Former New Orleans mayor, political family patriarch Moon Landrieu dies at 92
NEW ORLEANS (WVUE) - Maurice “Moon” Landrieu, who led the desegregation of New Orleans’ city government leadership positions during two terms as mayor in the 1970s and was patriarch of one of Louisiana’s best-known political families, died early Monday (Sept. 5).
Sources told Fox 8 that Landrieu passed away peacefully in the morning, surrounded by friends and family. He was 92.
“Moon Landrieu was a courageous and defining voice for Louisiana and his beloved hometown of New Orleans,” Louisiana Gov. John Bel Edwards said in a statement. “He served with unwavering integrity throughout his long and storied career of public service.”
The father of former U.S. Senator Mary Landrieu and of former two-term New Orleans mayor Mitch Landrieu, Moon Landrieu was a product of Jesuit High School and Loyola University New Orleans, where he worked toward his law degree and first tasted political victory when he was elected student body president in the early 1950s.
I'm saddened by the passing of Moon Landrieu, a towering figure in the history of New Orleans. He knew that we are stronger together than apart—and his inclusive approach allowed him to modernize his city while preserving what makes it so special.— Bill Clinton (@BillClinton) September 5, 2022
Landrieu joined the US Army in 1954, becoming a second lieutenant and serving in the Judge Advocate General’s corps until 1957. He then taught accounting at Loyola and opened a private law practice.
In 1960, Landrieu won a seat in the Louisiana House of Representatives as a New Orleans Democrat. There, he opposed several segregationist bills passed by the state legislature that aimed to block the desegregation of public schools and facilities.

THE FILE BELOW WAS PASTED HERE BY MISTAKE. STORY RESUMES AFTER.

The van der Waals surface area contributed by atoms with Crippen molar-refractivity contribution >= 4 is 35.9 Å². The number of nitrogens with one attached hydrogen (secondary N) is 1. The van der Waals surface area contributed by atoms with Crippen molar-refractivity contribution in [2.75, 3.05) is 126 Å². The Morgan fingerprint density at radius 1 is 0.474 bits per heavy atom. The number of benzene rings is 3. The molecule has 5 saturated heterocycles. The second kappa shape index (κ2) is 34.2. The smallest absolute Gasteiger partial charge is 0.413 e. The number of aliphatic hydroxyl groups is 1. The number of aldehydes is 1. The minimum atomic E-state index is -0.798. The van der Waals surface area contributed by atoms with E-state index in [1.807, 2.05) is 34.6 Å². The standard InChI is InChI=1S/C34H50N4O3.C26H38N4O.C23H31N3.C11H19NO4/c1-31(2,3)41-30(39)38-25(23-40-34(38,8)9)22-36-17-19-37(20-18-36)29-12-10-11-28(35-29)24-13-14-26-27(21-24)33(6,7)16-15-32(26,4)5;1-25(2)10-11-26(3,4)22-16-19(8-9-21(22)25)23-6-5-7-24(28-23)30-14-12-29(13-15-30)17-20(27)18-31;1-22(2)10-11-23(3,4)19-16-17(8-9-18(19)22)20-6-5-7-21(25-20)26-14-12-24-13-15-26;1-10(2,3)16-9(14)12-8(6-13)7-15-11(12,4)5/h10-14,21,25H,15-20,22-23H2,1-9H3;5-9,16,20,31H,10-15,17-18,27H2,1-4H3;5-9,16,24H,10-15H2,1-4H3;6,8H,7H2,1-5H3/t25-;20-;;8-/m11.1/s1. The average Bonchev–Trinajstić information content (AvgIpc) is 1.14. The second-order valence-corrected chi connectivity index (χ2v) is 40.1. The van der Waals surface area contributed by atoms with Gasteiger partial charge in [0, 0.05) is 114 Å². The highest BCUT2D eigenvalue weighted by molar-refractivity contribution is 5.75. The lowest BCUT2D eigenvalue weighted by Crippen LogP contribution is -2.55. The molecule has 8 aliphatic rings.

“As a newly elected member of the Louisiana House of Representatives, he was the only member to vote against a 1960 bill that sought to defy federal integration orders,” Edwards said. “Moon was never afraid to be the man in the arena.”
He lost his first bid for a spot on the New Orleans City Council in 1962 but was elected as a councilman-at-large in 1966. As a councilman, Landrieu voted to remove the Confederate flag from council chambers and in 1969 led a successful push for a city ordinance that outlawed segregation in public places based on race or religion.
Landrieu was elected mayor for the first of two terms in 1970, succeeding fellow Democrat Victor Schiro. Not everyone was a fan of Landrieu’s civil rights record, however. A man was arrested the day before Landrieu was sworn in for threatening the life of the mayor-elect in May 1970.
As mayor, Landrieu pushed even harder for the desegregation of the top levels of city government. The Times-Picayune reported that the percentage of Black employees working for the city increased from 19 percent in 1970 to 43 percent by the end of his second term in 1978. Landrieu also filled a temporary vacancy on the City Council by appointing Rev. A.L. Davis as New Orleans’ first Black council member.
On his first week as a young Louisiana legislator, two powerful old politicians cornered Moon Landrieu in an elevator, poked their fingers in his chest, and threatened that if he voted against their racial segregation bills, they would destroy him. He did and they didn’t. https://t.co/RabDFSoBps— Walter Isaacson (@WalterIsaacson) September 5, 2022
Sidney Barthelemy, who would be elected New Orleans’ second Black mayor from 1986-94, got his start in city government when he became a department head under Moon Landrieu.
“When I was young and in college, I started working in his campaign,” Barthelemy told Fox 8. “After that, I was an intern. And then when I got my master’s (degree), he asked me to become director of the city Welfare Department, which was my first real public service work. I was there for three years and then I ran for the state Senate.”
Jim Singleton, a former at-large city councilman, also worked in Landrieu’s administration.
“He opened the city to Black folks,” Singleton said. “When I first got there, the only Blacks working in City Hall were the janitors.”